psychology     and that the craving he
suppressed for far too many years     can
only be extinguished by a quiet failure
 
oh Pynchon     your sweat stained body    
your filthy mind     how both of these cooperate
to flood the world with the quiet light
 
of excess     by the narrative fog
of objectified revenge     by the spreading of roots
and the untapped fruit of your unfolding.
 
Last Night on Earth
 
Bright light became a limit
a retreat from color     a fading out
as we stumbled past the pit
 
that constantly burned     smoking
and stinking     filled with
the detritus of winter
 
the moon glaring as it slid
along its well-oiled wires
shaping distant strategies
 
our fists of bone in white and blue
each hand unlocking a possible
future     tense and flooded
 
salted metals enclosing us
trapped within the sweetness
that we quietly despised
 
that terrible night when
the moon turned grass to silver
and all was liquid     and dissolute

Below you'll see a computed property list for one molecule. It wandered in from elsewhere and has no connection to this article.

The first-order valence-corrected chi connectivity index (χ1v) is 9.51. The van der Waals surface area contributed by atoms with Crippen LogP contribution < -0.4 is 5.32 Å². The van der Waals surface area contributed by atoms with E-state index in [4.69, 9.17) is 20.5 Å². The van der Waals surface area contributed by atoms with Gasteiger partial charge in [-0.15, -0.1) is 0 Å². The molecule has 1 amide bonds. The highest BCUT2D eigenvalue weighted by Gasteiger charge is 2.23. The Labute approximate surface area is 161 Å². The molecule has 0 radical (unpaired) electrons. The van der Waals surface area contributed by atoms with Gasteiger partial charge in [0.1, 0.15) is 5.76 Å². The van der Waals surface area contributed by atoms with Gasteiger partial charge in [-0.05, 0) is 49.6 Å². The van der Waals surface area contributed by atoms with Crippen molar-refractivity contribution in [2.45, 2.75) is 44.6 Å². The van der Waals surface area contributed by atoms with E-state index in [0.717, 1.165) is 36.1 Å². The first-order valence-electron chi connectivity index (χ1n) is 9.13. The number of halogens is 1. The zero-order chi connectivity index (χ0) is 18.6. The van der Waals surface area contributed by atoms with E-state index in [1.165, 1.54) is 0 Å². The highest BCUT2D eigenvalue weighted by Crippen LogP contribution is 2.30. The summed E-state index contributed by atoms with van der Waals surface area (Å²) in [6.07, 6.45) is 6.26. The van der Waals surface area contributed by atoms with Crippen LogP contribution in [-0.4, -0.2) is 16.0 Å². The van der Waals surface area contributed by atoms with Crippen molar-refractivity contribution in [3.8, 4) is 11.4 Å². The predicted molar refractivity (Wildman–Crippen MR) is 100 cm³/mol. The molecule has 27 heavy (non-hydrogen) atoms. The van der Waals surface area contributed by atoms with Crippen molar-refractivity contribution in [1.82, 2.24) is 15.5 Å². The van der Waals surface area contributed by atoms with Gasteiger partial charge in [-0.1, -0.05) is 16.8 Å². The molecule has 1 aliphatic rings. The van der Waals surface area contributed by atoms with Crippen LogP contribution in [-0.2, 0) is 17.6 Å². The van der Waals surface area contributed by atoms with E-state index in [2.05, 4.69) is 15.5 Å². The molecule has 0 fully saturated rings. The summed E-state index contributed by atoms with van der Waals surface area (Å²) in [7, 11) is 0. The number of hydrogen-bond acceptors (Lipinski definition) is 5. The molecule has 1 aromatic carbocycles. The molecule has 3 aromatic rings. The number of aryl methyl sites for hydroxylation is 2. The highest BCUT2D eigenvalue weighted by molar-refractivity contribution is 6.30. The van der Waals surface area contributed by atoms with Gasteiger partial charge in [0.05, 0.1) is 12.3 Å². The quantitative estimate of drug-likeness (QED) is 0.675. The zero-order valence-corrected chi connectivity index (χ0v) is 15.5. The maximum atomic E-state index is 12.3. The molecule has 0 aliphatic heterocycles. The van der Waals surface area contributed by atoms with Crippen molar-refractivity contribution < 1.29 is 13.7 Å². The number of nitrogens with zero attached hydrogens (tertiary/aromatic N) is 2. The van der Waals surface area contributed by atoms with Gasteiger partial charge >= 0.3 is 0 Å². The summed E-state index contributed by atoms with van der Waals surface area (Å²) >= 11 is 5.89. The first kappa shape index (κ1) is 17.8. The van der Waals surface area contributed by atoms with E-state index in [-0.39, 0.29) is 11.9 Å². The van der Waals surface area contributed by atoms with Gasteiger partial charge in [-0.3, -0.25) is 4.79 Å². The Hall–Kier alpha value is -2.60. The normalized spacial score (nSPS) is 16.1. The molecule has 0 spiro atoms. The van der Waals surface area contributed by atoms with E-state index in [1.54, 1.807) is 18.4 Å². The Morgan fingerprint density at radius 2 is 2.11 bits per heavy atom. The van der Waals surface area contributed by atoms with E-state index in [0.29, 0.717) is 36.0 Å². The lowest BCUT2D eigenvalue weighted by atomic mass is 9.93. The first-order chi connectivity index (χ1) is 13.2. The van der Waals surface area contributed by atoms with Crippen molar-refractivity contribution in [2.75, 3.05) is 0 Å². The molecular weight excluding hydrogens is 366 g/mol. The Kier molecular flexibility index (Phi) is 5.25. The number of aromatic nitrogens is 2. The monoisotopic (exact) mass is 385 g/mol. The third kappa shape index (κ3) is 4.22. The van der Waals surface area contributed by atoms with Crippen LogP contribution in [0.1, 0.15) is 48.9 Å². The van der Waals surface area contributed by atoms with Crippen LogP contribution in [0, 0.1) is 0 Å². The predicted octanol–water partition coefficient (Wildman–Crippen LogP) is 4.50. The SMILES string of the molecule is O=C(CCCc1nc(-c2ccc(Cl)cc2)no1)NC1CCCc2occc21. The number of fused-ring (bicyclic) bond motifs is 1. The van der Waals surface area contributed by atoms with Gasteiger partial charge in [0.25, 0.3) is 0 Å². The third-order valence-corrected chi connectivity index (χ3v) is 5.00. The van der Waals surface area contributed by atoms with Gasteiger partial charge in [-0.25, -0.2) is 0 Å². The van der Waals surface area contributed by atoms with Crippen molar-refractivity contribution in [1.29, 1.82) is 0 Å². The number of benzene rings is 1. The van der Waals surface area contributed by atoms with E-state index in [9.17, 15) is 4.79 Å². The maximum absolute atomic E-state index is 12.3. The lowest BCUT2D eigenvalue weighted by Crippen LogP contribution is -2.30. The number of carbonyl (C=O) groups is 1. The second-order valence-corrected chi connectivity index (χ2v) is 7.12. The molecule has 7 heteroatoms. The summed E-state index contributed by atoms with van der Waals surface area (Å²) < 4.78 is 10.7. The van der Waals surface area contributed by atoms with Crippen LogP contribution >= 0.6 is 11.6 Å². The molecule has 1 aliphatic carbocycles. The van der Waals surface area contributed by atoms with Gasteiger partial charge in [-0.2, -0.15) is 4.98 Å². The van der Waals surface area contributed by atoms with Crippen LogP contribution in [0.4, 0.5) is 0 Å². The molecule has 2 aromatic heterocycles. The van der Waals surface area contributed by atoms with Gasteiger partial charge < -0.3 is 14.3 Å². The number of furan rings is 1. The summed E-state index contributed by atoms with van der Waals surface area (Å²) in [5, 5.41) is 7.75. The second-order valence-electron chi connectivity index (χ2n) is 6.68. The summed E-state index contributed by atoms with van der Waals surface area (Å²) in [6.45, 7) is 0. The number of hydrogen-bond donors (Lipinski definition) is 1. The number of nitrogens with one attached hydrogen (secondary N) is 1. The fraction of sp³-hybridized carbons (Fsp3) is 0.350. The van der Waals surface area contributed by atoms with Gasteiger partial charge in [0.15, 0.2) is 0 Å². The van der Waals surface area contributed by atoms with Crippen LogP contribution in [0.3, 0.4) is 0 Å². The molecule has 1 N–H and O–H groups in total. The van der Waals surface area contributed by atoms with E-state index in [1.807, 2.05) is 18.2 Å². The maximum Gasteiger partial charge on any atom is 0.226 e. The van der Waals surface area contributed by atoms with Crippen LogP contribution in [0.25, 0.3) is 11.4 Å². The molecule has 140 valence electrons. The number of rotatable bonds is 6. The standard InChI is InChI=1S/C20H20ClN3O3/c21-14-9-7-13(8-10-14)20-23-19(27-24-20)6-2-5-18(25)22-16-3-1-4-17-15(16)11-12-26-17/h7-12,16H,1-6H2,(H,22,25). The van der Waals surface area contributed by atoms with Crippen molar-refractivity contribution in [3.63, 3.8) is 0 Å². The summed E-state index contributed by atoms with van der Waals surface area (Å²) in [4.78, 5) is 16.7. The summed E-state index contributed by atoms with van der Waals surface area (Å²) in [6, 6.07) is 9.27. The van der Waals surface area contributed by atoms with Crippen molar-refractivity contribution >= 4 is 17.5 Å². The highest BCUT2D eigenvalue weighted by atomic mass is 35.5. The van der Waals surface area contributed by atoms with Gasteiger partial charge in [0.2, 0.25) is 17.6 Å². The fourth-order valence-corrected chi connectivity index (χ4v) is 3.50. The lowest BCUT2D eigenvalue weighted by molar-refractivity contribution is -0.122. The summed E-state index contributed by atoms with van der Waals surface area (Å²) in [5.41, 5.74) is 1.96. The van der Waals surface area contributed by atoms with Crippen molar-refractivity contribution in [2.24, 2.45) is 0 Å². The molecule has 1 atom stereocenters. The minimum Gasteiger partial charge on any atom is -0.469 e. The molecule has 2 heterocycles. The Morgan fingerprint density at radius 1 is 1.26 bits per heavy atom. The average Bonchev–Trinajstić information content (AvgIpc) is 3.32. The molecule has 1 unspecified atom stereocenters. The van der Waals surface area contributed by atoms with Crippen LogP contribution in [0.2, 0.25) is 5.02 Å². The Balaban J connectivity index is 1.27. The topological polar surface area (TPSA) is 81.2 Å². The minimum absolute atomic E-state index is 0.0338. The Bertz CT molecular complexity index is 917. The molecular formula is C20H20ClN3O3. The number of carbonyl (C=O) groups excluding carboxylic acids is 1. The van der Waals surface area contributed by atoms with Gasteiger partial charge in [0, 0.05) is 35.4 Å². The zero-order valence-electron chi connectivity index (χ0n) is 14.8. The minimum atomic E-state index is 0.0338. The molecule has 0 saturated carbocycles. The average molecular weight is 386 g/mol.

bright lights     seen from underwater
triggering the pivot of an eye
triggering a longing for music
 
that floods from depths of mind
to the ice-coated surface   of
a silent lake          an empty lake.
  
Peacocks Hold Their Place in the Landscape
 
There were peacocks among the sculptures     deep within the muddy groves that we stumbled into     peacocks that flaunted in ways that the best art could never do     quietly fitting into its apportioned place within the landscape
 
the day was cold     the ice still clung to the surface of the mud that spread to fill the widening gyre of tramping     crushing up against the bamboo corridors